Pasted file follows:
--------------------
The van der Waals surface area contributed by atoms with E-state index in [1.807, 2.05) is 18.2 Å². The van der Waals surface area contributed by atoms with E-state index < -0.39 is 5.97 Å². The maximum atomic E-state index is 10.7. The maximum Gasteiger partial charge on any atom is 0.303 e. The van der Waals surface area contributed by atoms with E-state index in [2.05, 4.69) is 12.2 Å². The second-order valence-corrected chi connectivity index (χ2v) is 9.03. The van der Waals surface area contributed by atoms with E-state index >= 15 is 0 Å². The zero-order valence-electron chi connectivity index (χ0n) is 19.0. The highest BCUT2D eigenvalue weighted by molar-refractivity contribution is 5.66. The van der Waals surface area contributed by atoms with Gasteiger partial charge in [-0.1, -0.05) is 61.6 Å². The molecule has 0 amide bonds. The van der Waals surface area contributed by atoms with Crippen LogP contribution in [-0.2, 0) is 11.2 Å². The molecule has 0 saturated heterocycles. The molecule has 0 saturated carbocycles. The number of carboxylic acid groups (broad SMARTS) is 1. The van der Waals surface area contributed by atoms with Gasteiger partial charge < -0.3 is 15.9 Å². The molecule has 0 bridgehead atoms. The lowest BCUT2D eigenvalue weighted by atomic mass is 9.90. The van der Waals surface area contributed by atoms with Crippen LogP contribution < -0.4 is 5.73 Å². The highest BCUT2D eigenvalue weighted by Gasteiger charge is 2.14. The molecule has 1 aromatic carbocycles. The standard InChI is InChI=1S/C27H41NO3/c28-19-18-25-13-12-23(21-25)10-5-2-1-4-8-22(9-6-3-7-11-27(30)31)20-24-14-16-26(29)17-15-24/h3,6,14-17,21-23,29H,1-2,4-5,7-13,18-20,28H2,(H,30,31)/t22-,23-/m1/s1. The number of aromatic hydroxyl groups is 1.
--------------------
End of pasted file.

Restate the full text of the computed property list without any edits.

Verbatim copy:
The van der Waals surface area contributed by atoms with E-state index in [1.807, 2.05) is 18.2 Å². The van der Waals surface area contributed by atoms with E-state index < -0.39 is 5.97 Å². The maximum atomic E-state index is 10.7. The maximum Gasteiger partial charge on any atom is 0.303 e. The van der Waals surface area contributed by atoms with E-state index in [2.05, 4.69) is 12.2 Å². The second-order valence-corrected chi connectivity index (χ2v) is 9.03. The van der Waals surface area contributed by atoms with E-state index >= 15 is 0 Å². The zero-order valence-electron chi connectivity index (χ0n) is 19.0. The highest BCUT2D eigenvalue weighted by molar-refractivity contribution is 5.66. The van der Waals surface area contributed by atoms with Gasteiger partial charge in [-0.1, -0.05) is 61.6 Å². The molecule has 0 amide bonds. The van der Waals surface area contributed by atoms with Crippen LogP contribution in [-0.2, 0) is 11.2 Å². The molecule has 0 saturated heterocycles. The molecule has 0 saturated carbocycles. The number of carboxylic acid groups (broad SMARTS) is 1. The van der Waals surface area contributed by atoms with Gasteiger partial charge < -0.3 is 15.9 Å². The molecule has 0 bridgehead atoms. The lowest BCUT2D eigenvalue weighted by atomic mass is 9.90. The van der Waals surface area contributed by atoms with Crippen LogP contribution < -0.4 is 5.73 Å². The highest BCUT2D eigenvalue weighted by Gasteiger charge is 2.14. The molecule has 1 aromatic carbocycles. The standard InChI is InChI=1S/C27H41NO3/c28-19-18-25-13-12-23(21-25)10-5-2-1-4-8-22(9-6-3-7-11-27(30)31)20-24-14-16-26(29)17-15-24/h3,6,14-17,21-23,29H,1-2,4-5,7-13,18-20,28H2,(H,30,31)/t22-,23-/m1/s1. The number of aromatic hydroxyl groups is 1.